Advanced cell models and multifunctional nanomaterials for light-mediated cancer therapies

4 minute read

Cancer Cells crop

Wellcome Trust

This research is comprised of two distinct, but related projects. KU Leuven is the home institution for one project and the University of Melbourne will host the second.

Despite significant advances in cancer therapy over the past decades, cancer remains the number one cause of death worldwide. In the last years there has been increasing interest in the development of new treatment modalities with reduced side effects for difficult-to-cure cancers.

Two prominent examples are Photothermal Therapy (PTT) and Photodynamic Therapy (PDT)

PTT is designed to selectively kill cancerous tissue in the body through localized, light-induced thermal stress and PDT is designed selectively kill cancerous tissue through localized, light-induced oxidative stress.

Both techniques rely on the development of nanomaterials and contribute a significant step forward in the therapy of cancers. Nanomaterials smaller than 200 nm accumulate in the tumour tissue and exhibit strong absorption in the near-infrared range, making them effective photothermal transducers with cancer-targeting capabilities.

Absorption in the near-infrared range also makes these namomaterials effective photogenerators of reactive oxygen species, such as singlet oxygen, that induce cell death.

However, despite their clinical promise, the relationship between nanoparticle size and surface chemistry, and the mechanism of both PDT and PTT remain an open question. These projects will investigate these issues using microscopy to monitor the mechanism (singlet oxygen generation in PDT and intracellular temperature in PTT) and cell death pathways simultaneously.

To mimic the physiological features present in solid tumours most accurately, multicellular tumour spheroids will be used.

The fabrication and characterisation of novel nanomaterials will also be a major part of this project, targeting nanosensors for mapping intracellular temperature, and gold-based stimuli-responsive nanocrystals with enhanced solid tumour penetration and efficient photothermal transduction for long-wavelength light.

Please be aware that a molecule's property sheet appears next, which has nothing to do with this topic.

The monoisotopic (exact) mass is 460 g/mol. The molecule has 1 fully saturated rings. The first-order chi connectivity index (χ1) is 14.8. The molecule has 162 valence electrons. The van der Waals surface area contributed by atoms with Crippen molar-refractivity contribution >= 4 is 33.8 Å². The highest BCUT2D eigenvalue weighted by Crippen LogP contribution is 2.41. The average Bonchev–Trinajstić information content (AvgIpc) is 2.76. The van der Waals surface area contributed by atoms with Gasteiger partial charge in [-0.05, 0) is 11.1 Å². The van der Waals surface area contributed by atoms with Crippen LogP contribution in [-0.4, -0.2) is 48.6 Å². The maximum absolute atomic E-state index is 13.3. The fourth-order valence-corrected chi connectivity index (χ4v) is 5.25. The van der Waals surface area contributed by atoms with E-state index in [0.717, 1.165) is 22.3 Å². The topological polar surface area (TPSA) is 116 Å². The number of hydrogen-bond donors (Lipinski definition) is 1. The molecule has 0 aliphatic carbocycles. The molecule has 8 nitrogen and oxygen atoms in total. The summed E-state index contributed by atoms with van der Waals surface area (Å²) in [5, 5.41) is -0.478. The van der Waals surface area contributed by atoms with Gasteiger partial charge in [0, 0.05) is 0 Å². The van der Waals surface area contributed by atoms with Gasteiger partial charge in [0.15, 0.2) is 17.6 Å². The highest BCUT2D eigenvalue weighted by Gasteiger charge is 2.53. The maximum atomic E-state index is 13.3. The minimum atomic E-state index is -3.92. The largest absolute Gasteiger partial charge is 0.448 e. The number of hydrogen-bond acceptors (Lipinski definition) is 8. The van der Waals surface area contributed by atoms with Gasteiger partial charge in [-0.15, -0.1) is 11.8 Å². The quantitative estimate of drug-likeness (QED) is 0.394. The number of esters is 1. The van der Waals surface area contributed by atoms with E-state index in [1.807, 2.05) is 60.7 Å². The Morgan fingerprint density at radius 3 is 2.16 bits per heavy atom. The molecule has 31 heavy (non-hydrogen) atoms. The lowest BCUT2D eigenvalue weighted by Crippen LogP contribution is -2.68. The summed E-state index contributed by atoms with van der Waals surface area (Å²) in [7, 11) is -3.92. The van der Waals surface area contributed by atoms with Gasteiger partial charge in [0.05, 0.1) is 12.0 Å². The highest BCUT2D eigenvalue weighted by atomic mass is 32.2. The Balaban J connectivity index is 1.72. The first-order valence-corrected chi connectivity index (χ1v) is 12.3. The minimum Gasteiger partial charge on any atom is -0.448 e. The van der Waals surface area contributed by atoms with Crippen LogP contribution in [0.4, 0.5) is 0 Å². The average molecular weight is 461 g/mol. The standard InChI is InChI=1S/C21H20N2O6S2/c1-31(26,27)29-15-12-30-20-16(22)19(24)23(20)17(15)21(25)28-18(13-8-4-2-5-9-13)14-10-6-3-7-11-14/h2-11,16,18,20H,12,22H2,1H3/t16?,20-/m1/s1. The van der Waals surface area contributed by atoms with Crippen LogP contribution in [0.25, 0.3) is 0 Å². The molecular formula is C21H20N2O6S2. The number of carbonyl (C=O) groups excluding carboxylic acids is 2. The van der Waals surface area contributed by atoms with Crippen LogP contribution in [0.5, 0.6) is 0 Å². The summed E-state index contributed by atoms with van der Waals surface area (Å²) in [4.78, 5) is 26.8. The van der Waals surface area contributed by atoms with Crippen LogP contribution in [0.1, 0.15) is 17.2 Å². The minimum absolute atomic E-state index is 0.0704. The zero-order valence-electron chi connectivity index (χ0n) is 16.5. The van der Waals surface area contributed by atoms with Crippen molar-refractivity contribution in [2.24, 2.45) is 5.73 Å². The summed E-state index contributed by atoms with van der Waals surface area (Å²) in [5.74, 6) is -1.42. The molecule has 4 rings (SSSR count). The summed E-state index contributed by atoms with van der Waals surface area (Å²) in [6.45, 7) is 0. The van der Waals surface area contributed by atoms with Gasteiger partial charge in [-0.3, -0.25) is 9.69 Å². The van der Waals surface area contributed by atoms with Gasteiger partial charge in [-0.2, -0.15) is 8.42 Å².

The information obtained thereby will be crucial for the rational design of next-generation nanomaterials for targeted light and temperature-mediated cancer therapies.

KU Leuven-based project:

Project aims:

  • Develop new nanomaterials, to both induce and probe light-induced hyperthermia
  • Mapping intracellular temperature and cell death pathways during light irradiation.
  • Adjustment of treatment parameters to achieve the best therapeutic efficiency in solid tumours

Graduate researcher: Maria Bravo

Supervision team (Leuven)

Principal Investigators (PIs)

Assistant Professor Dr Susana Rocha (KU Leuven)
Professor Paul Mulvaney (The University of Melbourne)

Co-Principal Investigators (co-PIs)

Professor Johan Hofkens (KU Leuven)
Dr James Hutchison (The University of Melbourne)

Melbourne-based project:

Project aims:

  • Synthesize novel lanthanide and TMD nanomaterials to investigate the mechanisms of their PDT effect in 3D cellular models of solid tumours
  • Single-cell resolution spatial mapping of singlet oxygen generation during photodynamic therapy of solid tumour mimics
  • Use near-IR detection to measure singlet oxygen directly

Graduate researcher: Samantha Zaman

Supervision team (Melbourne)

Principal Investigators (PIs)

Professor Paul Mulvaney (The University of Melbourne)
Assistant Professor Dr Susana Rocha (KU Leuven)

Co-Principal Investigators (co-PIs)

Dr James Hutchison (The University of Melbourne)
Professor Johan Hofkens (KU Leuven)

Other joint PhD projects